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Horse Racing Odds - The Relationship Between Odds And Strike Rate

Horse Racing Odds v Strike Rate - Introduction

In horse racing, as in many sports, many people like to have a guess as to which horses will win the race. Bookmakers offer "odds" which are simply the probability that any particular horse will win the race. Odds can be expressed either as a fraction e.g. 9/4 or a decimal e.g. 85.40.

It can be very helpful to compare the odds - or the probability of a particular horse winning a race - with the strike rate you might achieve on races of that type. You might be able to guess more winners when the odds are lower, than when the odds are bigger - this should be no surprise since at lower odds the probability of the horse winning the race is higher. This is really simply down to a bit of simple maths!!

Lets Take A Simple Example

Suppose you have a strike rate of 33% i.e. you are able to guess correctly one winner every 3 races. This means say if your stake is 10.00 per race then you spend 30.00 at the bookies for your three races. However one of the bets will be a winner

Question: Do you make a profit?

The answer of course is that it depends on the odds you get from the bookie for the horse that wins

Basically:

  • If the odds were 2/1 you would break even
  • If the odds are less than 2/1 you make a loss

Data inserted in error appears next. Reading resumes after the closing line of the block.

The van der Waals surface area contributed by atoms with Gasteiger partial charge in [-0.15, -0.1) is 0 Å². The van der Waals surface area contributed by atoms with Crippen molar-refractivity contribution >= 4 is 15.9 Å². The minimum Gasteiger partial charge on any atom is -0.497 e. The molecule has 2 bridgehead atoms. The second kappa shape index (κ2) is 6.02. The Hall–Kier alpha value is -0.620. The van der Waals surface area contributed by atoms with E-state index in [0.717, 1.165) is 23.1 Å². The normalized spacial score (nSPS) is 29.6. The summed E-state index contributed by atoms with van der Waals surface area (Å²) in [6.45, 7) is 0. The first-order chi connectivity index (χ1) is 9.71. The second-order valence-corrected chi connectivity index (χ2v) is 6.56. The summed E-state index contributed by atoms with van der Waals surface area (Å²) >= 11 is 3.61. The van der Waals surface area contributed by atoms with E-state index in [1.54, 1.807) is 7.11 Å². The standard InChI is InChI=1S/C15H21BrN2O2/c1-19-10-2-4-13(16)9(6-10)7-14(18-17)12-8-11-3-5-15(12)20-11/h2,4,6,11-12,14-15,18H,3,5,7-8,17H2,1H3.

• If the odds are more than 2/1 you make a profit

Lets look at it the other way round

Suppose we were going to back every favourite that was 2/1

Question: What would our strike rate need to be in order for us to make a profit?

Well we already know that a strike rate of 33% means we break even so our strike rate has to be more than 33% - so maybe 35% would be ok

Get the idea?

The important thing to consider is what strike rate you need to make a profit at different SP's. This is purely a mathematical calculation

Below I have listed the Strike Rates you need at different SP's in order to make a profit

Odds v Strike Rate Profit Table

The Table gives the Strike Rate you would need to achieve at various odds to return a profit of 1.00 after a series of 10 1.00 bets. Remember this is just a hypothetical situation - I am not advocating you throw all your money away on gambling

The following Table assumes:

  • Stakes of 1.00
  • Series of 10 bets
  • Overall Profit target is 1.00

ODDSSTRIKE RATEODDSSTRIKE RATEODDSSTRIKE RATE
1/591.6711/1052.386/141.33
2/990.006/550.0013/214.67
1/488.005/448.897/113.75
2/785.5611/846.3215/212.94
3/1084.626/444.008/112.22
1/382.5013/841.909/111.00
4/1180.677/440.0010/110.00
2/578.5715/838.2611/19.17
4/976.152/136.6712/18.46
1/273.339/433.8514/17.33
8/1571.745/231.4316/16.47
4/770.0011/429.3318/15.79
8/1368.103/127.5020/15.24
4/666.0010/325.3825/14.23
8/1163.687/224.4440/12.68
4/561.114/122.0050/12.16
5/660.009/220.0066/11.64
10/1157.625/118.33100/11.09
1/155.0011/216.92200/100.55

If you know what your Strike is - some people may guess the winner 20-25% of the time - then its easy to see the odds that you need in order to return a paper profit over a series of 10 bets
For example if your strike rate is normally 20% then you should only bet at 9/2 or more
Or to look at it the other way round if you are offered odds of 2/1 then you need a strike rate of at least 36.67% to return a profit overall

The above information is provided as a mathematical example only, and is designed to illustrate the relationship between odds and strike rate. On this site we do not recommend you place any bets or get involved in any form of gambling. If you do decide to place any bets, please remember gambling is very risky - do not spend more than you can safely afford to lose

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